Given an early taste of ‘workforce reshaping,’ how HUD is retraining its employees for the future

As many agencies are thinking now about how they’ll streamline operations, cut unnecessary programs and people and retrain remaining staff to handle new work, the Housing and Urban Development has been an early adopter of “workforce reshaping.”

The agency’s lost more than 2,000 employees over the past few years — shrinking from a workforce of roughly 9,600 to 7,400. And HUD’s move to a human resources shared services provider is a large part of those cuts.

The challenges HUD had will sound familiar to many agencies. In fact, many departments are facing the same challenges, and the Trump administration’s reorganization initiatives are pushing agencies to streamline and reshape their workforces for the future.

“We didn’t have an opportunity to do the succession planning, the workforce planning, [or] any of the planning things we needed to do,” HUD Chief Human Capital Officer Towanda Brooks said in an interview with Federal News Radio. “We didn’t really have an eye into what the organization needed. I couldn’t tell you immediately what our retirement eligibility is for the agency as a whole, or for Public and Indian Housing or how many hires I did over a quarter. I couldn’t give you that information because we weren’t strategic enough, and we didn’t have the ability to pull the data quick[ly] enough, because we spent all of our time on the transactional work.”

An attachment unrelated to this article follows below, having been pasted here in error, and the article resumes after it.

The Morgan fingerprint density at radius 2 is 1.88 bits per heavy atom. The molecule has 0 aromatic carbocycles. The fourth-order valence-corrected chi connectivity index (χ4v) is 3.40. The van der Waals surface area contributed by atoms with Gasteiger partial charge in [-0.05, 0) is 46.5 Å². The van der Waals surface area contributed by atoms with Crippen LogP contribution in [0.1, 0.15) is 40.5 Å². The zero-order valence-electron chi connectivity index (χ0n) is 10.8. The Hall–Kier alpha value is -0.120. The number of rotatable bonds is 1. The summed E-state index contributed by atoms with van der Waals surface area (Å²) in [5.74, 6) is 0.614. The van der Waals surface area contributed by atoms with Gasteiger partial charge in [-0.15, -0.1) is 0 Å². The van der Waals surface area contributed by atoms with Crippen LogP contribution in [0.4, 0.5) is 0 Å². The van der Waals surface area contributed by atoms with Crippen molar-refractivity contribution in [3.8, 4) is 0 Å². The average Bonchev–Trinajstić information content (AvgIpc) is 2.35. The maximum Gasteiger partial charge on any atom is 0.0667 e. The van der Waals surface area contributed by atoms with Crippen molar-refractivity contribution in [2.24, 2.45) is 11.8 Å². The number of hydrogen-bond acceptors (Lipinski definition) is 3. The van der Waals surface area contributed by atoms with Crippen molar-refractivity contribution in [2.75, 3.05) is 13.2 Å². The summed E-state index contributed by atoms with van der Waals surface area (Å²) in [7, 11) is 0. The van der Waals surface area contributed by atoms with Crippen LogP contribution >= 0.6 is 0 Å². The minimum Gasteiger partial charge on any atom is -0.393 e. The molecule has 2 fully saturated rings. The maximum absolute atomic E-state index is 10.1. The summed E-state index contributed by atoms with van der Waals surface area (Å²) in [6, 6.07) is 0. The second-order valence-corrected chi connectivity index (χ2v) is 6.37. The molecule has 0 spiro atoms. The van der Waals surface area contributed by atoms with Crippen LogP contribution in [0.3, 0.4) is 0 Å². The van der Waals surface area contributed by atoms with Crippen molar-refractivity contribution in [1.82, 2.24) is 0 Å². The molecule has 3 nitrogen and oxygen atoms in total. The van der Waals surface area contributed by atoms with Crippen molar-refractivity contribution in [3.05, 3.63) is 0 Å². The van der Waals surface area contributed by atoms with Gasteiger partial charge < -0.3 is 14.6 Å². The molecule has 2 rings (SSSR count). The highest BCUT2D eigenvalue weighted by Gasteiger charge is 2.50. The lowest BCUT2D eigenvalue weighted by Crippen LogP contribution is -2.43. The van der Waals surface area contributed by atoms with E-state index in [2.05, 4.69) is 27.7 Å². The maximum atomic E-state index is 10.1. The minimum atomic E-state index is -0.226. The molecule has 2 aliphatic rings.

Brooks, who began her professional career as a student trainee at the Defense Department and then joined the Agriculture Department as a GS-5 before working in nearly every area of human resources at a handful of agencies, recently won a prestigious Presidential Meritorious Rank Award for her work on streamlining HUD’s hiring process and moving the agency to an HR shared services provider.

The department’s HR shop had too much of that transactional work on its plate. It made too many mistakes, and those mistakes led to too many audit reports and citations from the Office of Personnel Management, Brooks said.

The move to a shared services provider meant that HUD lost more than 50 people from its human resources office, and Brooks hasn’t been able to hire those spots back. She said she’s filled a few key positions and brought on a new data scientist, statistician and wellness expert.

But the transition hasn’t always been easy.

“We had to go through a lot of workforce reshaping and restructuring,” she said. “We lost a lot of people, to be totally honest. We lost a lot of people through VERA/VSIP, through retirements [and] through transfers to other agencies because they weren’t quite sure what the work would look like. [For] those that stayed, we re-trained them.”

With much of the transactional HR work off the table, Brooks said her employees needed to learn different skills. Their work became more strategic, and employees needed to learn how to communicate more effectively with their customers.

“We spent a lot of time on data and how to analyze data and present the data,” she said. “[We taught them] how to be that person that’s in between the shared services provider and the program office and how to make that relationship work. … When you’re doing staffing or classification position management, a lot of times you’re not thinking about what accountability really means. You’re thinking about do I get my job done. We had to help them think about accountability in a different way.”